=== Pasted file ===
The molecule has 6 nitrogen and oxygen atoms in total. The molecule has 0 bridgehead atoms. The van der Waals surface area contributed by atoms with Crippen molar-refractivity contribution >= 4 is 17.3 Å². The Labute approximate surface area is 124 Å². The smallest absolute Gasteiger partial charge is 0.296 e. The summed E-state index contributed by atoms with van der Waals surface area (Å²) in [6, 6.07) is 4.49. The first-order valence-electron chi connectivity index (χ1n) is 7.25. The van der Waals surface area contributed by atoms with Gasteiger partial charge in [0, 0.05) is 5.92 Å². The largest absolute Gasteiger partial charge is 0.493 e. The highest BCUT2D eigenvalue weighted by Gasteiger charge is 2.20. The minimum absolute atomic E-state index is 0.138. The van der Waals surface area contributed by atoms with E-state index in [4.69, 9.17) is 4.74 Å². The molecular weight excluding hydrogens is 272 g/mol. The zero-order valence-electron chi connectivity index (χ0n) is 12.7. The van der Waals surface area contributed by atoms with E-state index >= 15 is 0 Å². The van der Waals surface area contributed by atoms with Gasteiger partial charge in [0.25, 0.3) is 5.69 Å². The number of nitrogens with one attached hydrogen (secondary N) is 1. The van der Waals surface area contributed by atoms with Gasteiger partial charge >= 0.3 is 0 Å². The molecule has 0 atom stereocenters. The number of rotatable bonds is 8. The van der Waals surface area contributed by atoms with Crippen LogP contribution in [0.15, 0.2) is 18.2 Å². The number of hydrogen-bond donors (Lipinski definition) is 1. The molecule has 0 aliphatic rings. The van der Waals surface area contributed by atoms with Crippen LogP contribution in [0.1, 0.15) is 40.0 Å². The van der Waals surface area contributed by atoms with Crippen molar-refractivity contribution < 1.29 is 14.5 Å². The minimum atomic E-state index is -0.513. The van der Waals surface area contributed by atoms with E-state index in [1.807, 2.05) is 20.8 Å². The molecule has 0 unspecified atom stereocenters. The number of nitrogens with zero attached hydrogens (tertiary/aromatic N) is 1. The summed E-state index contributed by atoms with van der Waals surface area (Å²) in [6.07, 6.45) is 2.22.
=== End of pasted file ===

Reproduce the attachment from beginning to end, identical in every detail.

The molecule has 6 nitrogen and oxygen atoms in total. The molecule has 0 bridgehead atoms. The van der Waals surface area contributed by atoms with Crippen molar-refractivity contribution >= 4 is 17.3 Å². The Labute approximate surface area is 124 Å². The smallest absolute Gasteiger partial charge is 0.296 e. The summed E-state index contributed by atoms with van der Waals surface area (Å²) in [6, 6.07) is 4.49. The first-order valence-electron chi connectivity index (χ1n) is 7.25. The van der Waals surface area contributed by atoms with Gasteiger partial charge in [0, 0.05) is 5.92 Å². The largest absolute Gasteiger partial charge is 0.493 e. The highest BCUT2D eigenvalue weighted by Gasteiger charge is 2.20. The minimum absolute atomic E-state index is 0.138. The van der Waals surface area contributed by atoms with E-state index in [4.69, 9.17) is 4.74 Å². The molecular weight excluding hydrogens is 272 g/mol. The zero-order valence-electron chi connectivity index (χ0n) is 12.7. The van der Waals surface area contributed by atoms with E-state index >= 15 is 0 Å². The van der Waals surface area contributed by atoms with Gasteiger partial charge in [0.25, 0.3) is 5.69 Å². The number of nitrogens with one attached hydrogen (secondary N) is 1. The van der Waals surface area contributed by atoms with Gasteiger partial charge >= 0.3 is 0 Å². The molecule has 0 atom stereocenters. The number of rotatable bonds is 8. The van der Waals surface area contributed by atoms with Crippen LogP contribution in [0.15, 0.2) is 18.2 Å². The number of hydrogen-bond donors (Lipinski definition) is 1. The molecule has 0 aliphatic rings. The van der Waals surface area contributed by atoms with Crippen LogP contribution in [0.1, 0.15) is 40.0 Å². The van der Waals surface area contributed by atoms with Crippen molar-refractivity contribution < 1.29 is 14.5 Å². The minimum atomic E-state index is -0.513. The van der Waals surface area contributed by atoms with E-state index in [1.807, 2.05) is 20.8 Å². The molecule has 0 unspecified atom stereocenters. The number of nitrogens with zero attached hydrogens (tertiary/aromatic N) is 1. The summed E-state index contributed by atoms with van der Waals surface area (Å²) in [6.07, 6.45) is 2.22.